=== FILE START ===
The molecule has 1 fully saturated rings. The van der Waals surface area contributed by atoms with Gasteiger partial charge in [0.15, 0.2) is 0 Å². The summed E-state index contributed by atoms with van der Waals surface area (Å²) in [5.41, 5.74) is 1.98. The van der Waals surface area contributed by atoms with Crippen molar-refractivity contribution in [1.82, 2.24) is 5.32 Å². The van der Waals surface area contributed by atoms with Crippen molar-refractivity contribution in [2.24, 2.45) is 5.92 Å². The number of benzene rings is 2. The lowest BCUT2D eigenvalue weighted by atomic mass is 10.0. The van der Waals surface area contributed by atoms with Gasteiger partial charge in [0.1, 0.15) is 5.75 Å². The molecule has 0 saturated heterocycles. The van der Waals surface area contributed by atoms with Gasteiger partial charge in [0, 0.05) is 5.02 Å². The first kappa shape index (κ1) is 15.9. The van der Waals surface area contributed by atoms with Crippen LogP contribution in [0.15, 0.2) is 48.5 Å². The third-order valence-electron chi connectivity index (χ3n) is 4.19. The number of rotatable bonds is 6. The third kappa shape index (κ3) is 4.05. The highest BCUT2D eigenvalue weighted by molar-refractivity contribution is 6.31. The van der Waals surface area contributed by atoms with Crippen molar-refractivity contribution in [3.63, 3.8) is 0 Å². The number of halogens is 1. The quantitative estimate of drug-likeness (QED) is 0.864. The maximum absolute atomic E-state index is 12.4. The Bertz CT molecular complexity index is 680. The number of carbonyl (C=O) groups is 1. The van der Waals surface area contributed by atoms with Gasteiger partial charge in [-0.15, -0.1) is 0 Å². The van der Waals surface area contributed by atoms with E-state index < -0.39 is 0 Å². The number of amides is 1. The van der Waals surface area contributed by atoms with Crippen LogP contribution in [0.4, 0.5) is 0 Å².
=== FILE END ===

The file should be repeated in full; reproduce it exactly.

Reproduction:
The molecule has 1 fully saturated rings. The van der Waals surface area contributed by atoms with Gasteiger partial charge in [0.15, 0.2) is 0 Å². The summed E-state index contributed by atoms with van der Waals surface area (Å²) in [5.41, 5.74) is 1.98. The van der Waals surface area contributed by atoms with Crippen molar-refractivity contribution in [1.82, 2.24) is 5.32 Å². The van der Waals surface area contributed by atoms with Crippen molar-refractivity contribution in [2.24, 2.45) is 5.92 Å². The number of benzene rings is 2. The lowest BCUT2D eigenvalue weighted by atomic mass is 10.0. The van der Waals surface area contributed by atoms with Gasteiger partial charge in [0.1, 0.15) is 5.75 Å². The molecule has 0 saturated heterocycles. The van der Waals surface area contributed by atoms with Gasteiger partial charge in [0, 0.05) is 5.02 Å². The first kappa shape index (κ1) is 15.9. The van der Waals surface area contributed by atoms with Crippen LogP contribution in [0.15, 0.2) is 48.5 Å². The third-order valence-electron chi connectivity index (χ3n) is 4.19. The number of rotatable bonds is 6. The third kappa shape index (κ3) is 4.05. The highest BCUT2D eigenvalue weighted by molar-refractivity contribution is 6.31. The van der Waals surface area contributed by atoms with Crippen molar-refractivity contribution in [3.63, 3.8) is 0 Å². The number of halogens is 1. The quantitative estimate of drug-likeness (QED) is 0.864. The maximum absolute atomic E-state index is 12.4. The Bertz CT molecular complexity index is 680. The number of carbonyl (C=O) groups is 1. The van der Waals surface area contributed by atoms with Gasteiger partial charge in [-0.15, -0.1) is 0 Å². The van der Waals surface area contributed by atoms with E-state index < -0.39 is 0 Å². The number of amides is 1. The van der Waals surface area contributed by atoms with Crippen LogP contribution in [0.4, 0.5) is 0 Å².